Revolution can be hard work. There's all that protesting in the streets, throwing of rocks, mixing of molotovs and clashing with riot police. It might be necessary to grab an assault rifle and head up to the mountains. Then there's all that shooting and slogging around in the mud. Work, work work.
Doesn't sound like anything most Americans are much interested in lately.
Of course, it's no longer necessary to fight the system. All one has to do is to disengage. Kick back on the sofa. Heck, might as well open a beer. Call it the slacker revolution.
You see, the whole military, industrial, corporate complex needs engagement -doesn't even matter all that much how people engage with the system. Becoming a corporate drone works for the system. Cubical farmed humans are like factory farmed chickens. Put them in their box, add inputs, and harvest production. Everyone who works within the system is stuck in the system. Very difficult to change it from within as the deck is stacked against the little guy.
Even fighting the system serves it. The Molotov throwing radical is justification for the total control system. The police, courts, prisons, and politicians all can benefit from the violent actions of the radical.
However, the "system" has overplayed its hand. It's gotten too greedy. When the loyal worker drones can no longer keep it together, the end is in sight. Even slave owners made sure the basic needs of the the slaves were met. Corporatism has discovered it's easier to have wage slaves. Since little is invested in them, it's easy to use they up and let them go.
At some point, people realize the promises of the old order aren't being kept. More and more people are just giving up. They stop paying their mortgage, don't earn enough money to pay taxes, stop making car payments and basically drop out.
Then a funny thing sometimes happens. The former drone heaves a sigh of relief. His burdens are lifted. The sun still shines on him, only now he has the time to sit out in it.
Now when a handful of people disengage, the system barely notices. However, when enough people throw in the towel, the wheels fall off the cart. We are seeing it with mortgage foreclosures. Many have learned that foreclosure can take a long long time. In the mean time, people live for free.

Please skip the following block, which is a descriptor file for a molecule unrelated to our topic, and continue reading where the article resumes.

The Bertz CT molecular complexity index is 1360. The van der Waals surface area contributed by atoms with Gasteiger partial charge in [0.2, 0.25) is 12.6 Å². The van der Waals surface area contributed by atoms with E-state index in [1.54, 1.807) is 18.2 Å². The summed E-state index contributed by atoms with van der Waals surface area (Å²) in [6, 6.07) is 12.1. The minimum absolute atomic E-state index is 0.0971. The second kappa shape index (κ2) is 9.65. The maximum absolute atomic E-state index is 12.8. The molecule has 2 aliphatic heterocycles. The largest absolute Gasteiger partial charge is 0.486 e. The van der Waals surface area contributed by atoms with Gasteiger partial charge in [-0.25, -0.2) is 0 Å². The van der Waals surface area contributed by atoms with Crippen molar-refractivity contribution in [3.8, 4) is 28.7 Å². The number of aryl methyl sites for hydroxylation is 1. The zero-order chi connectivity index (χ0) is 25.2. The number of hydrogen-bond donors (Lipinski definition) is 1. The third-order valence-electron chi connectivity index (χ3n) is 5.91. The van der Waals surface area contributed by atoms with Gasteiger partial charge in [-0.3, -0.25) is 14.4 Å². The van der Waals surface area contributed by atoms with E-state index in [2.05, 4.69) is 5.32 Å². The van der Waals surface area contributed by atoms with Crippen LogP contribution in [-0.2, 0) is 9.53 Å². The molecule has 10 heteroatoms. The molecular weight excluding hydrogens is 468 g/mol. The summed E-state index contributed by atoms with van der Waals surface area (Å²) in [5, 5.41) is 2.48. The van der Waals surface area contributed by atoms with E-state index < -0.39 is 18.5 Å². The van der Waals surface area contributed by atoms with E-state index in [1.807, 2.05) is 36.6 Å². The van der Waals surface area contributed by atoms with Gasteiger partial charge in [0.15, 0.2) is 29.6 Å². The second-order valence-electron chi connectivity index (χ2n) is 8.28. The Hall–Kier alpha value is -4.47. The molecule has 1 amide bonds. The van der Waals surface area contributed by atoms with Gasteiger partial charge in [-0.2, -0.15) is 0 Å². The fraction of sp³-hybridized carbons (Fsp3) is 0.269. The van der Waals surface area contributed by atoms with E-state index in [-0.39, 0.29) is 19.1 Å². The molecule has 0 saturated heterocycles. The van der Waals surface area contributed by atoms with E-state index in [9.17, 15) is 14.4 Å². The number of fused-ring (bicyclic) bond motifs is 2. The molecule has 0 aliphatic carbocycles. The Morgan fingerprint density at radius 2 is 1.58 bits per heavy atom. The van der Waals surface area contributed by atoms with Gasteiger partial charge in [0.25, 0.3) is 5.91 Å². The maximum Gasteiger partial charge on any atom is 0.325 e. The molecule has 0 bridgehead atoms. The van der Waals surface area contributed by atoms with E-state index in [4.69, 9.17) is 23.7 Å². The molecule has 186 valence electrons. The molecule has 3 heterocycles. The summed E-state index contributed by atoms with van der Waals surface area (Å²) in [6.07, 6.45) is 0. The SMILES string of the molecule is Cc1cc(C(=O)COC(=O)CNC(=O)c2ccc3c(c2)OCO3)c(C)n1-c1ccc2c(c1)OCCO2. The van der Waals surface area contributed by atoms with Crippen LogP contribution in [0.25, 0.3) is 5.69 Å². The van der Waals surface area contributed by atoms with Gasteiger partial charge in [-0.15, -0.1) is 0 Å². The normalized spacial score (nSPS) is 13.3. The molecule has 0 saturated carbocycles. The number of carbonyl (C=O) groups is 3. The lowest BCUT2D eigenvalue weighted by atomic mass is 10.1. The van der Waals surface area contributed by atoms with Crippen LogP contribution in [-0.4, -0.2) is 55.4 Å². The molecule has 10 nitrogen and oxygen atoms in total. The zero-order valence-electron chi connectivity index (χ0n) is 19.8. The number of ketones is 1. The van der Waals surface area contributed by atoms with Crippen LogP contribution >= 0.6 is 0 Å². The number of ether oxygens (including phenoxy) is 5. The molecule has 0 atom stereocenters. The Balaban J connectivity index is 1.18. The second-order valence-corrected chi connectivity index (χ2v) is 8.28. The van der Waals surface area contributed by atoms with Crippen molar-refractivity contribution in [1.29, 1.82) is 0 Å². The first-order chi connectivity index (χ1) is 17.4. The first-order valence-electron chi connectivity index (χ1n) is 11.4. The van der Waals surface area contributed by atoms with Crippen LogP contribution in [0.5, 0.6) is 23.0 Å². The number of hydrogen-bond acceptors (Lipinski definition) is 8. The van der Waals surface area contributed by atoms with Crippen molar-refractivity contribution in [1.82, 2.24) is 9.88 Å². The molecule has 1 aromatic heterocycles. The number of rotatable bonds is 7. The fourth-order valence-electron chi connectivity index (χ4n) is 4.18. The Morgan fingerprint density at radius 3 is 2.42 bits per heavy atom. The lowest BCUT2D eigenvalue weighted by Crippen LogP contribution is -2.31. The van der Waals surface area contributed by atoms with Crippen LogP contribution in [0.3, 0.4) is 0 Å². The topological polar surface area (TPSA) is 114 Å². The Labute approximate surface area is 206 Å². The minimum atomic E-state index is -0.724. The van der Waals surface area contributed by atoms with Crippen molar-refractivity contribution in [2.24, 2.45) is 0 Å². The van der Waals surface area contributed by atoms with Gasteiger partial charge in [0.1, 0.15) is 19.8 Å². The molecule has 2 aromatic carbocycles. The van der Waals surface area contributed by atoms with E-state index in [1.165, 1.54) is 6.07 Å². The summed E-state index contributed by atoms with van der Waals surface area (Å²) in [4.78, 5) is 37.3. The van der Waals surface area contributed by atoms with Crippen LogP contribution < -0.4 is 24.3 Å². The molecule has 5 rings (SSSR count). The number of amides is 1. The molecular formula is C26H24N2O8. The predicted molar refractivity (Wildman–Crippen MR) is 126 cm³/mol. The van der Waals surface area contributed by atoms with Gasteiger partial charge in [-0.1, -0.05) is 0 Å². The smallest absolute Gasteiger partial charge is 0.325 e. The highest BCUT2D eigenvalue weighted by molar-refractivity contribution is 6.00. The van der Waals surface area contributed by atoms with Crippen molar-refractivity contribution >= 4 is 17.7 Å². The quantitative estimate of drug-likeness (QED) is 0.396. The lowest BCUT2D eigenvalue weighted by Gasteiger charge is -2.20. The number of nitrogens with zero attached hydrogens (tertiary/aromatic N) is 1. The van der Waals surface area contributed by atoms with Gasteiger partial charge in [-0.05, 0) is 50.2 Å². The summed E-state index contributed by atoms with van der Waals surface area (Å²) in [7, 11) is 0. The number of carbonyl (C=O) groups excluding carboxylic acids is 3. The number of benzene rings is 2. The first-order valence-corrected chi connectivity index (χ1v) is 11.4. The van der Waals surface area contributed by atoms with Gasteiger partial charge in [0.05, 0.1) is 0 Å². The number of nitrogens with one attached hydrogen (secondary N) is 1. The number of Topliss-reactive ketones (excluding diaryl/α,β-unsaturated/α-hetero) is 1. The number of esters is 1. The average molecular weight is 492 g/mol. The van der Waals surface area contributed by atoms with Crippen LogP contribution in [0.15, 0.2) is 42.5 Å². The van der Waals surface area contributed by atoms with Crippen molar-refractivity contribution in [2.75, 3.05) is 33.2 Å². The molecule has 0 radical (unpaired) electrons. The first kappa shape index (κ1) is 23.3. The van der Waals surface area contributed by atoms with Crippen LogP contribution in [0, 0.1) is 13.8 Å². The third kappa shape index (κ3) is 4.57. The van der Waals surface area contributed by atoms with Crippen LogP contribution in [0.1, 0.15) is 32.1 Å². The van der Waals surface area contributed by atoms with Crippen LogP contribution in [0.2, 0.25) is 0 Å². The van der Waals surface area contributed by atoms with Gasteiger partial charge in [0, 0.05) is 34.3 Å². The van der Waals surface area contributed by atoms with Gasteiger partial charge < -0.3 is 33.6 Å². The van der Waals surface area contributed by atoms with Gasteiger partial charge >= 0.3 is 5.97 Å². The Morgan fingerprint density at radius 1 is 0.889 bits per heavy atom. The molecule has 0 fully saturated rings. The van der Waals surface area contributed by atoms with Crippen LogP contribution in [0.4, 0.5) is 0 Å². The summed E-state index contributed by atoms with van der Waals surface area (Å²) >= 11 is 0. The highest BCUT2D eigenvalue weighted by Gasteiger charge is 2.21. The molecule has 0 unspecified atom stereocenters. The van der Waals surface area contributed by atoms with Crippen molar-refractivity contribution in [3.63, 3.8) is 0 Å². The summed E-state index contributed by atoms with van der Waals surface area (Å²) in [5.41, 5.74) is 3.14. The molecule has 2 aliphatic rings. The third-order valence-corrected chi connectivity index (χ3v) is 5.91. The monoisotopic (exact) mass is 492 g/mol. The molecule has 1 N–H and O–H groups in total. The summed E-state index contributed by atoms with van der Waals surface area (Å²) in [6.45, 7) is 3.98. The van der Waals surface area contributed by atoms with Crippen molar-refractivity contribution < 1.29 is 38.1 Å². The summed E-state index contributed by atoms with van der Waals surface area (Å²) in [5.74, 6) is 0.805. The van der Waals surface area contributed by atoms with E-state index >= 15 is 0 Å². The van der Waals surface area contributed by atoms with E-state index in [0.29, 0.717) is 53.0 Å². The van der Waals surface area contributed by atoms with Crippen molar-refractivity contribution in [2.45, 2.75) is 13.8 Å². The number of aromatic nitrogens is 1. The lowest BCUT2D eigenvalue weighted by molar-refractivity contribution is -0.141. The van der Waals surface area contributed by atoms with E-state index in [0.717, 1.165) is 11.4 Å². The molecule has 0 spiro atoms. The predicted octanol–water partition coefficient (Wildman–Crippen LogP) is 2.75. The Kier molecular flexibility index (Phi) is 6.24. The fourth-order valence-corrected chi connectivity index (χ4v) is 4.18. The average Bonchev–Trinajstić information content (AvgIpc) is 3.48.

When people play by the rules, the system functions. Those who move out of their foreclosed houses and work within the system aid the system. Now people lay back and let the system come to them. They live in their foreclosed house until physically removed -and often just move right back in. They drive their cars, not making payments. Instead of returning it to the lender, they wait for the repo man. Enough slackers can overwhelm the system.
People aren't even filing for bankruptcy anymore. They do "unofficial" bankruptcy by just not paying their bills. Here's the thing: bankruptcy is part of the system. It clears the books. It keeps everything flowing. Not only that, it plugs the filer back into the system. The hamster is put back on the wheel. Unofficial bankruptcy gums up the work. No lawyers get paid. Everything is still on the books. Nothing is cleared up. It's messy and complicated.
People learn to live just fine without credit. In fact, many learn to live without "real" jobs.
The slackers just might win.
The thing is, people can get their needs met just fine outside the system. They can find community, caring, status, and love. Isn't that what people really want and the "system" hasn't been providing?
29 minutes ago